The new directive has two controversial (and catastrophic) elements: Article 11 bans linking to news-sites without a paid license (but does not define "link" or "news," leaving it up to 28 member-states to create a patchwork of rules); and Article 13 requires copyright filters that surveil everything posted to the internet and censors anything that partially matches a database of known copyrighted works. These filters have to be designed to allow rightsholders to claim millions of works at a time (like all the photos in Getty Images or all the Disney movies, ever), but have no penalties for people who falsely claim copyright in order to censor works.
This is obviously incredibly bad for Wikipedia. Article 13 tries to exempt "nonprofit online encyclopedias" but only manages to capture a small fraction of what Wikipedia does — for example, it would still require copyright filtering for the massive Wikipedia Commons project, which collects and hosts open-licensed materials.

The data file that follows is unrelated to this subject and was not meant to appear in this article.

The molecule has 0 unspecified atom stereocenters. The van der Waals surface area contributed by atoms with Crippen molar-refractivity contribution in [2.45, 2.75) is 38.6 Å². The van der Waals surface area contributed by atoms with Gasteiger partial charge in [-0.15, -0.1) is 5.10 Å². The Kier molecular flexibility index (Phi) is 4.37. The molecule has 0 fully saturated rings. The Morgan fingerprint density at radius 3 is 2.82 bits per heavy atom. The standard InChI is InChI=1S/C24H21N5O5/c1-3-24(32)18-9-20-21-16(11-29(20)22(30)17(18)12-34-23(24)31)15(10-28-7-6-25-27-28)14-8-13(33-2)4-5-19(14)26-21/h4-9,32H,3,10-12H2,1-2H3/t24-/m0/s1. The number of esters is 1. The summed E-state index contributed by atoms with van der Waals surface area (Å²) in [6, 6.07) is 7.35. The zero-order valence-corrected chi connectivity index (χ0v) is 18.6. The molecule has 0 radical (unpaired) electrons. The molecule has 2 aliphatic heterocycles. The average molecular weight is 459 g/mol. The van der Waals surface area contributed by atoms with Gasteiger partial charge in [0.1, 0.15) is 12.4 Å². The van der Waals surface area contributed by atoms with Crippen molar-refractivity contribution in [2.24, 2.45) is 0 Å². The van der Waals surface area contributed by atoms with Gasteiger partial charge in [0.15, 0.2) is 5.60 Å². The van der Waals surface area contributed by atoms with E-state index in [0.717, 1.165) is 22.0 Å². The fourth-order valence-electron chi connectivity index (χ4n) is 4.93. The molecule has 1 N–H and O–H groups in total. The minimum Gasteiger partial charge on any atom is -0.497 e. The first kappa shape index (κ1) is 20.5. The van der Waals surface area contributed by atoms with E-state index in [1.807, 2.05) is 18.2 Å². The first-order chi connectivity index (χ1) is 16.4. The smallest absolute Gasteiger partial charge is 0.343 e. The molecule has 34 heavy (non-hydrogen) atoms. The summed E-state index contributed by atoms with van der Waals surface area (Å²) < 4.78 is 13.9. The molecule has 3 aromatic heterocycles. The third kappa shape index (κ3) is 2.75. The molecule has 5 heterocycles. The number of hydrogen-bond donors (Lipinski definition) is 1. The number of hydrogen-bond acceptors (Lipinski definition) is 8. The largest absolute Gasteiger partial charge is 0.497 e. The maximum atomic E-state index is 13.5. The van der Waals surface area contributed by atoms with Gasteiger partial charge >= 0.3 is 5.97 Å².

Article 11 is even worse for Wikipedia, which is absolutely reliant on being able to cite news stories as the factual basis for its articles.
In the runup to the vote, the Italian, Spanish, Estonian, Latvian, Polish, French and Portuguese versions of Wikipedia have blacked out and replaced their pages with notes describing the directives and asking Wikipedia users to write to their MEPs (here's a tool you can use) to ask them to vote for a full debate on Articles 11 and 13. Other Wikipedia projects are running banners asking their readers to do the same.
This is an important moment in this fight. MEPs need to hear from their constituents on this: with EU elections coming up, they're more likely to be responsive than at any other time. The daily activities and cultural lives of hundreds of millions of Europeans are on the line here.
Wikipedia Italy Blocks All Articles in Protest of EU's Ruinous Copyright Proposals [Rhett Jones/Gizmodo]